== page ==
China’s economy has recovered sharply since the second quarter of 2020, while the rest of the world is still deep in the Great Lockdown Recession. China’s economic output grew 0.7 percent in real terms January through September 2020, and it is projected to be the only major economy that will expand in 2020. Despite weak growth in the rest of the world, China’s net exports still grew, contributing 15 percent of its growth in the first three quarters. Because global trade volume is forecast to fall 10 percent in 2020, China’s share in global trade will almost surely rise substantially.
CHINA’S EXPORTS ARE SURGING DESPITE DISRUPTIONS
Merchandise exports, after declining in the first quarter, have rebounded since then. As figure 1 shows, China’s exports in October rose 11.4 percent from a year earlier, higher than 9.9 percent in September and 9.5 percent in August. Cumulative year-to-date exports through October expanded 0.5 percent. Global trade also seems to have recovered, but more slowly than China’s trade. The World Trade Organization lately forecast that global merchandise trade in 2020 would fall by 9.2 percent, while the International Monetary Fund is now projecting a 10.4 percent decline in world trade volume, including goods and services.
Latest data from the Chinese customs authority also suggest that global demand for Chinese goods is gradually coming back. Based on year-to-date data, China’s merchandise exports to many of its largest trading partners, including the United States, the European Union, and member states of the Association of Southeast Asian Nations, have grown again in recent months.
The strong recovery of China’s exports results from, first, the quick recovery of Chinese industry, thanks to China’s success in controlling the spread of the pandemic domestically. Industrial value-added growth picked up quickly after the height of the crisis in the first quarter and has now come back to pre-COVID-19 levels (figure 2).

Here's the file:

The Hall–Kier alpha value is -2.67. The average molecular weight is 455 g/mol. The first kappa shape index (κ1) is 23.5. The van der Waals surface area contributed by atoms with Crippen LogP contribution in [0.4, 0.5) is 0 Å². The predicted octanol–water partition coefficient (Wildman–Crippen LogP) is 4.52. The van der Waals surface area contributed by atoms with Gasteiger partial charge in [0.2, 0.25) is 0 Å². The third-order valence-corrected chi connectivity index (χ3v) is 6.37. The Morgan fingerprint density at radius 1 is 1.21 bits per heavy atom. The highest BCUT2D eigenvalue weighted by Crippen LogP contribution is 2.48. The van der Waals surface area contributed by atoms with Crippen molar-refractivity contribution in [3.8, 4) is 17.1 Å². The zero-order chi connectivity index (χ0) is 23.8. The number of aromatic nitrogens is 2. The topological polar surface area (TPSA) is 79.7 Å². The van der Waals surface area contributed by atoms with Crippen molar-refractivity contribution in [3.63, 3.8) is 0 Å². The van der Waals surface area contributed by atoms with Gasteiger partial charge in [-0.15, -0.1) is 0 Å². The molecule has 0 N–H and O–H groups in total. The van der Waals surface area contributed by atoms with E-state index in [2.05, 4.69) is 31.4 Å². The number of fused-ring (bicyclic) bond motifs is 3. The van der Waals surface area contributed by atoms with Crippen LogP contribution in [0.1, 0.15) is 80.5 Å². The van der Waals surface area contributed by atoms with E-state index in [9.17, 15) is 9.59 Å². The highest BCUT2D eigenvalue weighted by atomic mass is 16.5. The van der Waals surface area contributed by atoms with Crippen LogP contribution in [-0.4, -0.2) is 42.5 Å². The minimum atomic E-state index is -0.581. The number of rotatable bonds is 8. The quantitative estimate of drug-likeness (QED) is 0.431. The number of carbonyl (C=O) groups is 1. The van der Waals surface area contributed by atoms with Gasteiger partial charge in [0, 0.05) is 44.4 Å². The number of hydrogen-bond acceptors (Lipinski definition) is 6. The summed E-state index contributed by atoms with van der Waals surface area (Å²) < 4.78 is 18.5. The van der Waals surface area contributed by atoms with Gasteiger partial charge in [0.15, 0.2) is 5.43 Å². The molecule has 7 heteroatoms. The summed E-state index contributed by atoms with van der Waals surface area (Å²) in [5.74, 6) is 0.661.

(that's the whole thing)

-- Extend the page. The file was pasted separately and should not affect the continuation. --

In addition, continued discrepancies between supply and demand in many overseas markets have driven the recovery. While COVID-19-related restrictions have been lifted in some places around the world, some countries are still in lockdown mode. Production of goods globally is still running short of demand in these countries. Chinese exporters are actively filling this vacuum. More likely than not, China will continue to go from strength to strength in global trade through at least the end of the year.
But there is also a counterforce, which is China’s appreciating currency. The renminbi has strengthened dramatically in recent months and is expected to keep appreciating through at least the end of 2020, making Chinese goods more expensive for trading partners. From the beginning of the year to early November, the renminbi appreciated about 4 percent vis-à-vis the dollar; from its low point in late May, the appreciation has been 7 percent. The appreciation of the renminbi has something to do with both the export rebound and the continued influx this year of foreign funds into China’s onshore capital markets, especially the bond market.
CHINA’S IMPORTS ARE ALSO RECOVERING, THOUGH SLOWER THAN EXPORTS
Through the end of October 2020, China’s imports dropped 2.3 percent compared with the same period in 2019. But monthly data reveal signs of a speedy recovery. Imports in September expanded 13.2 percent year over year, followed by a 4.7 percent increase in October (see figure 1), which makes China on track to reach its pre-COVID-19 import level by the end of 2020.
Meanwhile, China’s imports from the United States are rebounding fast, expanding 3.3 percent year-over-year through October, perhaps in an effort to meet its purchase obligations made in its phase one trade agreement with the United States in January 2020. According to the US-China phase one deal tracker by Chad P. Bown, through the first nine months of 2020, Chinese imports from the United States of all the goods covered in the phase one deal were only 53 to 54 percent of their year-to-date targets.
Tianlei Huang is a research fellow at the Peterson Institute for International Economics.
Nicholas R. Lardy is the Anthony M. Solomon Senior Fellow at the Peterson Institute for International Economics.
To read the original blog post, click here.